Washington – There's a dearth of 4K/Ultra HD content available and 4K TVs are still out of the financial reach of many consumers, but Comcast demonstrated here that it won’t be caught flat-footed when and if the market for the eye-popping format takes off.
“If the 4K market develops, we’re ready for it,” said Mark Francisco, fellow of premises technologies for Comcast Cable, which was running two live demos of Ultra HD here at its booth that involved development equipment running on Comcast’s production network. While one demo showed 4K video, which packs in four times the resolution of a HD video shot in 1080p, running on Comcast’s DOCSIS 3.0 network, the other rode upon the MSO’s legacy QAM video infrastructure.
In the IP-based demo, Comcast piped in an Ultra HD stream encoded in H.264/MPEG-4 running at 50 Megabits per second on a DOCSIS 3.0 modem that was provisioned for the MSO’s 105 Mbps (downstream) speed tier. That was paired with a PC outfitted with Intel’s fourth-generation Haswell processor.
The QAM demo shined the light on H.265/High Efficiency Video Coding (HEVC), an emerging compression technology that is 50% more efficient than H.264. HEVC is also positioned to help cable operators deliver the same number of Ultra HD services inside a 6MHz-wide QAM channel as they do today with HDTV via MPEG-2. Francisco said Comcast can typically pack two to three HD MPEG-2 digital QAM streams inside a 6MHz channel, which consumes about 40 Mbps of data, and could essentially duplicate that if it were to run 4K video streams encoded in HEVC.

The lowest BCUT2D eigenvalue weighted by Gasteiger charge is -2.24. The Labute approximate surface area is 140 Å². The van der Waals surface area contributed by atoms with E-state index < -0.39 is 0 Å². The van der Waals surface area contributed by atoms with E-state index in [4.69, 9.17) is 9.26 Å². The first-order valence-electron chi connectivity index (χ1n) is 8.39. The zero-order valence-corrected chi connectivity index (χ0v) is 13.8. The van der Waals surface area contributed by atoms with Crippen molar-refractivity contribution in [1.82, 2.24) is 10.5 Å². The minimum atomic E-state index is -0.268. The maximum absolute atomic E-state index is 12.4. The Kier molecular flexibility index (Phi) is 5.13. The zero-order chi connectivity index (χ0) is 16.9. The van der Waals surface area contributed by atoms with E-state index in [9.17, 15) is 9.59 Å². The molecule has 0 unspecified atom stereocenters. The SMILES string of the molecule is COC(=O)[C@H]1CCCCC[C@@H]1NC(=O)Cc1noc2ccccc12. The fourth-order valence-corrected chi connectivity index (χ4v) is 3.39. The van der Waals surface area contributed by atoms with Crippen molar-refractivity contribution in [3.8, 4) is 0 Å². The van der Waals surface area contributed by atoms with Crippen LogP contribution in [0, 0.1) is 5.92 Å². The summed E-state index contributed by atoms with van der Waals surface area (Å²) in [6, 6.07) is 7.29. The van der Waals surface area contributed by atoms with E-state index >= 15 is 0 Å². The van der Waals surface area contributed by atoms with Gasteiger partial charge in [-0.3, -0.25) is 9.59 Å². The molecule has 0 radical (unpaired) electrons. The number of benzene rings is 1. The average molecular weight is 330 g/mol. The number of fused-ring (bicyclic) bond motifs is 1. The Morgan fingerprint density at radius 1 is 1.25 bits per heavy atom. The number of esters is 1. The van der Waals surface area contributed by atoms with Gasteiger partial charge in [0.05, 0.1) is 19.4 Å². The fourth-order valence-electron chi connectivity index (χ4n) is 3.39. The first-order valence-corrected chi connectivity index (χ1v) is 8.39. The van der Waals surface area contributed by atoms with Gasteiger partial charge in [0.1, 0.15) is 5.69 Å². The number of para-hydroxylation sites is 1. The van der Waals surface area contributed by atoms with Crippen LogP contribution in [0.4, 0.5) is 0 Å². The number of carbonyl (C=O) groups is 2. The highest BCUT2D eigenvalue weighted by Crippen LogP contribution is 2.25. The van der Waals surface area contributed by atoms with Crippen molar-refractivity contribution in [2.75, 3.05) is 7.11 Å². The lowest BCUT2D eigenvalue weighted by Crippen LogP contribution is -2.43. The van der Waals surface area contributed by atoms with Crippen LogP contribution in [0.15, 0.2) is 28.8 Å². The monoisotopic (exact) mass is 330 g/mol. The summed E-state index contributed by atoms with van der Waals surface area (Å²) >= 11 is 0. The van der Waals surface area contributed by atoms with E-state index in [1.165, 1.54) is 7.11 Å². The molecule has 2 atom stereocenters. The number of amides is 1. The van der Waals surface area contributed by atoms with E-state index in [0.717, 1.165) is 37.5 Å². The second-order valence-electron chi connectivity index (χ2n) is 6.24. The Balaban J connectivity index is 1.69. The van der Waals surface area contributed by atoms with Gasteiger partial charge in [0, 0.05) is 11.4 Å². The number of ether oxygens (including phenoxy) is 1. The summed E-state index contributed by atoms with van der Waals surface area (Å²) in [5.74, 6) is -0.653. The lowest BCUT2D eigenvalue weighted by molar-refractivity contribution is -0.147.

But today’s QAM set-tops don’t have HEVC chips and are not capable of supporting Ultra HD video. For the QAM demo, Comcast ran the 4K video to a Broadcom set-top reference design with HEVC capabilities on board.
For both demos, the 4K video was run on a Samsung Ultra HD TV and showed segments of Universal’s Oblivion and Syfi's Defiance.
The technology demos “show we’re capable of doing this now,” Francisco said.
CableLabs also has live 4K demos running that the show, and execs noted here Wednesday morning that the R&D consortium has opened up an Ultra HD lab and has purchased a Red Epic camera to shoot “rights free” content for its testing purposes.
During the general session on Tuesday, Comcast chairman and CEO Brian Roberts demonstrated a 3.382 Gbps connection to a PC downloading a 4.2-Gigabyte 4K video file (shot by former Charter Communications chairman and Microsoft co-founder Paul Allen) in 3.93 seconds. In 2011, Roberts demonstrated a 1 Gbps connection.